A few things in the book are contradictory, as well. Oprah never contacts Okrant, but at one point she does send her a Kindle, just as she’s given them to her audience one day. Okrant is hugely conflicted by this because she doesn’t want to accept anything that might compromise her objectivity, so she sends it back to Oprah. Okay, but Okrant has no similar objections when an agent and publisher contact her and agree to publish a book she writes about the experiment. I’m assuming she was paid to write the book —

So, I’ll leave this one up to you. I found it skimmable and mildly interesting.

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Connected: The Surprising Power of Our Social Networks and How They Shape Our Lives -- How Your Friends' Friends' Friends Affect Everything You Feel, Think, and Do

About a year ago, I got an email about an “online university” course offered by my alma mater. We were to read the book Ulysses, and each week attend a video lecture and conversation online. Well, I tried. But I must say that, despite being called the greatest book in the English language or somesuch, I found Ulysses horrible. Really awful. The book equivalent of modern art. I might have stuck it out for 200 pages of this nonsense, but at almost 1000, I gave up.

So, when the university announced another online book group this fall, I was understandably leery. But  Connected: The Surprising Power of Our Social Networks and How They Shape Our Lives — How Your Friends’ Friends’ Friends Affect Everything You Feel, Think, and Do sounded far preferable (or at least, more accessible) than good ol’ Ulysses, so I decided to give the book a try.

“Connected” is basically a discussion about how people connect and how those connections affect us, in many ways — our health, our actions, our political affiliations — you name it. The book admittedly has a lot of fascinating research findings: marriage adds 7 years to a man’s life, 2 to a woman’s. More people would like to earn $33,000 if their coworkers earned $30,000, than would want to earn $35,000 with peers earning $38,000. Most of us find jobs and marriage partners not from our immediate friends, but from friends of friends.

But boy, is this book ever a dry read. Visualization software tries to show this in two dimensions and to reveal the underlying topology by putting the most tangled buttons in the center and the least connected ones on the edges is a typical sentence. Early on, I found myself thinking, this must be written by a professor, and sure enough, it’s 2 of ’em: 1 teaches at Harvard, the other at UC/San Diego. Related to that, the book has the predictable liberal bias: “No doubt some citizens of Florida felt regret about not voting in 2000 when they learned that  George W. Bush had won the state” — “Obama’s campaign was a historical milestone in all kinds of ways” — also mentions of Sarah Palin’s “Bridge to Nowhere boondoggle.” Sigh. I should expect this kind of thing from academe by now, and I do, yet still — it annoys me. Every.Single.Time.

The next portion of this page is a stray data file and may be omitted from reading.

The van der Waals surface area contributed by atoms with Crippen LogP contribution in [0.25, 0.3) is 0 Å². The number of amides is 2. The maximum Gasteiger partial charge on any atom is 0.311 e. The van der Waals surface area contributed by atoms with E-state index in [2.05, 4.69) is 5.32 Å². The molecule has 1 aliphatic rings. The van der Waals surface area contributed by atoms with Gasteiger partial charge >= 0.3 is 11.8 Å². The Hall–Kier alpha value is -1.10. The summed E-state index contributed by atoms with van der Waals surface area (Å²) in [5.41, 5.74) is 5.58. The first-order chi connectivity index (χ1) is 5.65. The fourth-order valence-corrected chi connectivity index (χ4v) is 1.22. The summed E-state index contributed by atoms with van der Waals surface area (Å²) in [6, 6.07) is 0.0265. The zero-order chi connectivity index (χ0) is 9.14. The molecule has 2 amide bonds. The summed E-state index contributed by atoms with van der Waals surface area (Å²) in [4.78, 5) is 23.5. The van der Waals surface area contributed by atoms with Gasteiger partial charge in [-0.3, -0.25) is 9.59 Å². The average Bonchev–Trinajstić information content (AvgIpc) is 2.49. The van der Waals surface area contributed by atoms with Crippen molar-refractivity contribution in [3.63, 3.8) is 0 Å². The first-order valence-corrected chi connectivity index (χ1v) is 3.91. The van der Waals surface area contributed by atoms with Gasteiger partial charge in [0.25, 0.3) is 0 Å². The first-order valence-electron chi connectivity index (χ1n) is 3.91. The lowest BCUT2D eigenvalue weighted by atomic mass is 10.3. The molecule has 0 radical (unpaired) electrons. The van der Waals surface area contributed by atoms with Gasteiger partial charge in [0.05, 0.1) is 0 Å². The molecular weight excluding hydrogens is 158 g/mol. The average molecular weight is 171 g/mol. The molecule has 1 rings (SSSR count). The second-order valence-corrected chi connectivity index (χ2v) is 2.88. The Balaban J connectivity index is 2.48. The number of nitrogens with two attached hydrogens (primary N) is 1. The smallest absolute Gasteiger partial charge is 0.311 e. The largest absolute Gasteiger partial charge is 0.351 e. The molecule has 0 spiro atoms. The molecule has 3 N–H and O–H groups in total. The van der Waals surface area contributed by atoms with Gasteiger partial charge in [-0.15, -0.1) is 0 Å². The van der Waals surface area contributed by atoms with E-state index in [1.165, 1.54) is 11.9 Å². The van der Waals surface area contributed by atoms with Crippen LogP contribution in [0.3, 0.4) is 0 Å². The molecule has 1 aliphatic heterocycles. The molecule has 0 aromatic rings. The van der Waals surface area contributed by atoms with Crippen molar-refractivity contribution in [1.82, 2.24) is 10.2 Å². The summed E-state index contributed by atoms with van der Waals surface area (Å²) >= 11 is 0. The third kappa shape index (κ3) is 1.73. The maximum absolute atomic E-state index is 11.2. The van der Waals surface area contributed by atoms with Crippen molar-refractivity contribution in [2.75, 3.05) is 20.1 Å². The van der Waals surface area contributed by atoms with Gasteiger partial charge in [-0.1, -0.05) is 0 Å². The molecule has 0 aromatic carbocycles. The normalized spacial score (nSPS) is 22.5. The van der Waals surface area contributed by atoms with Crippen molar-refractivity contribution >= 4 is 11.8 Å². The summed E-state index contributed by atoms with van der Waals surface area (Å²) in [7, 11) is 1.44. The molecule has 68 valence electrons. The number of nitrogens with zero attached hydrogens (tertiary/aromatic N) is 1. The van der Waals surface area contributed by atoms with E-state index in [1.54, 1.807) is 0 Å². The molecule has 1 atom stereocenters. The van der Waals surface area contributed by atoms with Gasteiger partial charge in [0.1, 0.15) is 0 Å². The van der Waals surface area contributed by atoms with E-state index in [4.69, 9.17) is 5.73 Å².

Check out more book reviews at Semicolon’s Saturday review of books.

14 thoughts on “Book Chat

  1. You do such a wonderful job reviewing the books. You read a lot, too! I am glad you can lose yourself in a book. I don’t think many of them would be good for me to read. Keep up the great reviews!

  2. I sometimes have to read books and ignore the details too. ha. “The Imperfectionists” is a novel I read like that last week. There were so many new characters introduced in each chapter.

    I haven’t heard of the Oprah book; sounds interesting. I haven’t watched Oprah in years, but yes, I do feel like I know her too. 🙂

  3. Lisa, IU — did you not get an email about it? Next time I get one, I’ll forward it to you so you can sign up for the list. I have to say though, though this book was better than Ulysses, the 2 partial online groups I attended were really pathetic — basically a prof struggling with English going through basic powerpoints. Then, a couple of the participants continually posting that they can’t hear, the screen looks strange, etc. Sigh. I agree it’s a neat idea.

  4. I had to read a stream-of-conscious style book in Spanish in graduate school. I can understand why you gave up on Ulysses. I actually broke down and bought my assigned book in English b/c it was impossible to follow in a foreign language. Even the translated text was beyond my capabilities. Don’t feel bad. Some ‘classics’ aren’t worth the trouble.

  5. I’d not heard of Gail Godwin, but your review of Flora caught my eye because we are not far from Oak Ridge, TN. They have a museum that featrues, in part, heir role in bomb-making, and they were called “the secret city” for years. I might have to look that one up!

    I’m wondering what the whole reason was for the woman doing the Oprah experiment? Just to find out more about what kind of woman she was? Almost sounds like it was just to write a book, but maybe I am being too skeptical.

  6. I probably wouldn’t read The Night Circus but I LOVE the cover art!!

    Nor would I read the Oprah book even though I find myself morbidly curious about it. 😀 What an….interesting book idea. And an irritating one at the same time. Yes, I have mixed feelings about it even from your description. (It nauseates me that she would place a vote for a major political candidate just because a.) Oprah said to and/or b.) because she was taking part in a challenge. And I don’t care WHICH political party it is either. It’s just nauseating to me that you wouldn’t put more thought and belief into your vote. This aside from the fact that brave men and women have died to give you that right to vote. Just grr.

  7. I don’t think I’d read any of these books, but I certainly enjoyed reading the reviews. Keep up the good work!

  8. I’m interested to look up Gail Godwin now.

    Despite her personal challenge to take Oprah’s advice, I cannot fathom casting a vote because someone who I cannot have a back and forth real conversation with would suggest it!

    Interesting books!

Thanks for taking the time to comment. I enjoy hearing your thoughts.